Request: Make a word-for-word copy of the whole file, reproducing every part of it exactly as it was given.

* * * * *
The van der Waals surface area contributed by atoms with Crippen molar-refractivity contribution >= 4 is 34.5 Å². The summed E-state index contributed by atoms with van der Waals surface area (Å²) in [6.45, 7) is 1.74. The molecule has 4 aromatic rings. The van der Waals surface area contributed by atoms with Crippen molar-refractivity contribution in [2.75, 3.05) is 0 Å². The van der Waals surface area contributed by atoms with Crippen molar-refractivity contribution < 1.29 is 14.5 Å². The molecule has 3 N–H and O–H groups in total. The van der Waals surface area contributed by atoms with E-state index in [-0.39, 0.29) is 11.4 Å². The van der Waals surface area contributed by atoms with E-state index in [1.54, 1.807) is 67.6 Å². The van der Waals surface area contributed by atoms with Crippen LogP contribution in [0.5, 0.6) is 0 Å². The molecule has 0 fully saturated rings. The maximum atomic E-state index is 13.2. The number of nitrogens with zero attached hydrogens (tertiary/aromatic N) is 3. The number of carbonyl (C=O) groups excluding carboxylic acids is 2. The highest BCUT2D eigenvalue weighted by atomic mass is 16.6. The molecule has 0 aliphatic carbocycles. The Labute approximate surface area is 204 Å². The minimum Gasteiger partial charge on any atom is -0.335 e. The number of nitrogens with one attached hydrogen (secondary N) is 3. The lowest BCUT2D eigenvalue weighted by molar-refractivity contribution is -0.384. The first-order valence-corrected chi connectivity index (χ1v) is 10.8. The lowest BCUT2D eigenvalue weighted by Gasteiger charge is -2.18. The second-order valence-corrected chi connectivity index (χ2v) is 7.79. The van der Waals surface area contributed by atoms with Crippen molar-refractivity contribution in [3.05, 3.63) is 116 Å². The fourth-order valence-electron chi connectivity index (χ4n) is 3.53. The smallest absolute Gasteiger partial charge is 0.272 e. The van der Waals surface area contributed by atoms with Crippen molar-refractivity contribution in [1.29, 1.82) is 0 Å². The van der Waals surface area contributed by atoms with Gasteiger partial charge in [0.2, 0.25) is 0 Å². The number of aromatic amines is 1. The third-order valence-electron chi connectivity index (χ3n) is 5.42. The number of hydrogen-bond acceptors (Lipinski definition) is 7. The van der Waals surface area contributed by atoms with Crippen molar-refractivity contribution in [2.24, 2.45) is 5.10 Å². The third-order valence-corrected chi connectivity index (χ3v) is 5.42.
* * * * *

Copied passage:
The van der Waals surface area contributed by atoms with Crippen molar-refractivity contribution >= 4 is 34.5 Å². The summed E-state index contributed by atoms with van der Waals surface area (Å²) in [6.45, 7) is 1.74. The molecule has 4 aromatic rings. The van der Waals surface area contributed by atoms with Crippen molar-refractivity contribution in [2.75, 3.05) is 0 Å². The van der Waals surface area contributed by atoms with Crippen molar-refractivity contribution < 1.29 is 14.5 Å². The molecule has 3 N–H and O–H groups in total. The van der Waals surface area contributed by atoms with E-state index in [-0.39, 0.29) is 11.4 Å². The van der Waals surface area contributed by atoms with E-state index in [1.54, 1.807) is 67.6 Å². The van der Waals surface area contributed by atoms with Crippen LogP contribution in [0.5, 0.6) is 0 Å². The molecule has 0 fully saturated rings. The maximum atomic E-state index is 13.2. The number of nitrogens with zero attached hydrogens (tertiary/aromatic N) is 3. The number of carbonyl (C=O) groups excluding carboxylic acids is 2. The highest BCUT2D eigenvalue weighted by atomic mass is 16.6. The molecule has 0 aliphatic carbocycles. The Labute approximate surface area is 204 Å². The minimum Gasteiger partial charge on any atom is -0.335 e. The number of nitrogens with one attached hydrogen (secondary N) is 3. The lowest BCUT2D eigenvalue weighted by molar-refractivity contribution is -0.384. The first-order valence-corrected chi connectivity index (χ1v) is 10.8. The lowest BCUT2D eigenvalue weighted by Gasteiger charge is -2.18. The second-order valence-corrected chi connectivity index (χ2v) is 7.79. The van der Waals surface area contributed by atoms with Crippen molar-refractivity contribution in [3.05, 3.63) is 116 Å². The fourth-order valence-electron chi connectivity index (χ4n) is 3.53. The smallest absolute Gasteiger partial charge is 0.272 e. The van der Waals surface area contributed by atoms with Crippen molar-refractivity contribution in [1.29, 1.82) is 0 Å². The van der Waals surface area contributed by atoms with Gasteiger partial charge in [0.2, 0.25) is 0 Å². The number of aromatic amines is 1. The third-order valence-electron chi connectivity index (χ3n) is 5.42. The number of hydrogen-bond acceptors (Lipinski definition) is 7. The van der Waals surface area contributed by atoms with Crippen molar-refractivity contribution in [2.24, 2.45) is 5.10 Å². The third-order valence-corrected chi connectivity index (χ3v) is 5.42.